FOLLOWING THE FOOTSTEPS OF ELDERS: EthnicHamer young girl from Dimeka in the Omo River Valley in Ethiopia carrying his little brother on her back and holding a lamb in her arm from the farm.
amer also well known as the hamar or hammer are one of the most known tribes inSouthwestern Ethiopia. They inhabit the territory east of the Omo River and have villages in Turmi and Dimeka. They are a semi-nomadic, pastoral people, numbering about 42 000.
Honey collection is their major activity and their cattle is the meaning of their life. They will stay for a few months wherever there is enough grass for grazing, putting up their round huts. When the grass is finished, they will move on to new pasture grounds. This is the way they have been living for generations.Once they hunted, but the wild pigs and small antelope have almost disappeared from the lands in which they live; and until 20 years ago, all ploughing was done by hand with digging sticks.
The land isn’t owned by individuals; it’s free for cultivation and grazing, just as fruit and berries are free for whoever collects them. The Hamar move on when the land is exhausted or overwhelmed by weeds.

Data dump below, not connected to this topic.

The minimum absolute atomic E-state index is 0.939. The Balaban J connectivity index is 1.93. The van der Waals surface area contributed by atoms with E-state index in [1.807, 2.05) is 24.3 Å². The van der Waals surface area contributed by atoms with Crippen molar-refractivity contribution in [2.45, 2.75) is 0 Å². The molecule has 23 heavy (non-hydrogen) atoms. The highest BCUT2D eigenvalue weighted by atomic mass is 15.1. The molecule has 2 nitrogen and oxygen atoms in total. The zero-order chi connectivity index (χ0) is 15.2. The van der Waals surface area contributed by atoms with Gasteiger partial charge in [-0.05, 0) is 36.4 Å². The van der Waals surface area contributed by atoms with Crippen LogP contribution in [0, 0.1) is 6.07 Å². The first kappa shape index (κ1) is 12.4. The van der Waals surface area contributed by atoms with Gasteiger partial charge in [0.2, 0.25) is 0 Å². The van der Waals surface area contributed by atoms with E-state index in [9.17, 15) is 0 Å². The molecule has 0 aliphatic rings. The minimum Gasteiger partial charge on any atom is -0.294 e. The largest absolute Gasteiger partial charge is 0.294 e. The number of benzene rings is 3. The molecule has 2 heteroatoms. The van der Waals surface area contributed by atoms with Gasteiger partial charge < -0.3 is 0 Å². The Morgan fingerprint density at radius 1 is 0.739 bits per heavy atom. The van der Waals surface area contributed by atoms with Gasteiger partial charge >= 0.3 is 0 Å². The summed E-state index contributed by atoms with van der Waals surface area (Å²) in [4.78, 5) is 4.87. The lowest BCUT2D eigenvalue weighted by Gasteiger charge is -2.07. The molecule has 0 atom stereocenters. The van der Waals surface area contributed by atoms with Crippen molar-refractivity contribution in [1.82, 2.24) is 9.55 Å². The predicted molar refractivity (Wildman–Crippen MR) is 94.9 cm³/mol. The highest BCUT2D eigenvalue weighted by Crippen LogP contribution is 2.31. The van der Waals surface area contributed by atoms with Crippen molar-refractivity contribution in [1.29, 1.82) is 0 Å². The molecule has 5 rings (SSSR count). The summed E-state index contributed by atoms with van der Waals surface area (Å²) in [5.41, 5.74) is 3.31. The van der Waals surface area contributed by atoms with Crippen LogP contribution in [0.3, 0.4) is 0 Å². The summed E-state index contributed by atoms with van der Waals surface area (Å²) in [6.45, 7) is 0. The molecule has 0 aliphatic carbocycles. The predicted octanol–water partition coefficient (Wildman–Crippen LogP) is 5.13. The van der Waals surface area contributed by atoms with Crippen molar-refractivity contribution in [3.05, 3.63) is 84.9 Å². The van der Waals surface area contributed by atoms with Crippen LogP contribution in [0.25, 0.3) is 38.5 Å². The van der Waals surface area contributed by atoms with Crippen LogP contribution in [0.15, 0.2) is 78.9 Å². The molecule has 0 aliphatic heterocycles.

Often families will pool their livestock and labour to herd their cattle together. In the dry season, whole families go to live in grazing camps with their herds, where they survive on milk and blood from the cattle. Just as for the other tribes in the valley, cattle and goats are at the heart of Hamar life. They provide the cornerstone of a household's livelihood; it’s only with cattle and goats to pay as ‘bride wealth’ that a man can marry. A lot of their culture has now become well-known to the outside world. It's a real privilege to get to know them.
There is a division of labour in terms of sex and age. The women and girls grow crops (the staple is sorghum, alongside beans, maize and pumpkins). They’re also responsible for collecting water, doing the cooking and looking after the children - who start helping the family by herding the goats from around the age of eight. The young men of the village work the crops, defend the herds or go off raiding for livestock from other tribes, while adult men herd the cattle, plough with oxen and raise beehives in acacia trees.
Sometimes, for a task like raising a new roof or getting the harvest in, a woman will invite her neighbours to join her in a work party in return for beer or a meal of goat, specially slaughtered to feed them.
Relations with neighbouring tribes vary. Cattle raids and counter-raids are a constant danger. The Hamar only marry members of their own tribe, but they have nothing against borrowing – songs, hairstyles, even names – from other tribes in the valley like the Nyangatom and the Dassanech
BY: Kweku Darko Ankrah